Gaddis writes that “it took no special effort to persuade monks – who regularly warned each other against demon-inspired false visions, and blamed the devil for their lapses and bouts with temptation – that they were engaged in a struggle against cosmic evil.” No surprise then that “‘Demonization’ in the literal sense – the identification of worldly opponents with Satan – has been argued to be a defining characteristic of early Christian mentality.” If all this sounds familiar, it should.[18]

The Christian monks of late Antiquity, who lived ascetic lives in the wilderness, “understood their endeavors in terms of spiritual combat against demons and the worldly temptations they personified. Resisting temptation, doing battle with the demons, counted as a form of spiritual martyrdom. All of these forms of holiness, in one way or another, constituted ‘bearing witness’ and spreading the faith.”[19]

The difference today is that while worldliness is preached against its fruits are not, and this spiritual warfare has become inseparable from hypocrisy.

Like those ancient monks, fundamentalist Christians blame their own weaknesses and failures on Satan’s influence and on demons and see the rest of us possessed by them. Renew America‘s Michael Bresciani claims, as do most other fundamentalists (including just the other day by disgraced Navy chaplain Gordon Klingenschmitt) that “There is little doubt that the entire gay and lesbian community is guided by a powerful demon spirit who is subordinate to Satan” and that these demons spread lies, a claim which is perfectly in keeping with these ancient attitudes. In many ways, sad to say, Christianity has been very consistent over the centuries.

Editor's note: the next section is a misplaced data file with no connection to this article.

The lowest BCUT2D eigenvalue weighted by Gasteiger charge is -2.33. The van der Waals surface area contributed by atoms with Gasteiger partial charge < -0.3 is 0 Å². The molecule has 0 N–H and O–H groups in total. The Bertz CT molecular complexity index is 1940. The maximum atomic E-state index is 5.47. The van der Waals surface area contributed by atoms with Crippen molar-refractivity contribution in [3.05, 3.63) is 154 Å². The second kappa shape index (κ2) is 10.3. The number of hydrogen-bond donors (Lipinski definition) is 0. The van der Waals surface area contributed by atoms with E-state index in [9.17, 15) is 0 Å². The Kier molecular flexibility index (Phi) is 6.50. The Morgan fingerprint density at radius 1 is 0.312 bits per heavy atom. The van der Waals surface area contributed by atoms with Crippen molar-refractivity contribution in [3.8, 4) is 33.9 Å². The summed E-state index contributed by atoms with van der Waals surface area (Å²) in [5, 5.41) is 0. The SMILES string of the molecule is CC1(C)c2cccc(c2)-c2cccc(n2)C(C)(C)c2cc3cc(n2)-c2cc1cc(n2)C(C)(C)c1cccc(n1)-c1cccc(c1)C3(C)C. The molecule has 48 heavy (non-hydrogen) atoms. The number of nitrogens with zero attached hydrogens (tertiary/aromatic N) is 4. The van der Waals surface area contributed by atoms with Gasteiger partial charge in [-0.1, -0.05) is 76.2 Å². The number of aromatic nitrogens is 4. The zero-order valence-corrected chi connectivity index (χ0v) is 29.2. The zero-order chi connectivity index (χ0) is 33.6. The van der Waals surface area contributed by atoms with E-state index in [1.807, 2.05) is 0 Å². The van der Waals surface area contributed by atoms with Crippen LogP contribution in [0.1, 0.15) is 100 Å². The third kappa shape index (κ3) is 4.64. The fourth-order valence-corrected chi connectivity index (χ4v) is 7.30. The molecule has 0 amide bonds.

This of course says much more of their failings and fears than it does we who are so accused. We are in a very real sense not fighting the same battles at all in the culture wars. We liberals see ourselves as battling intolerant (and often poorly educated) humans who have given into bigotry and who refuse to coexist within the framework of the modern liberal democracy, as people who simply do not understand the whole equality thing that lay at the heart of the U.S. Constitution.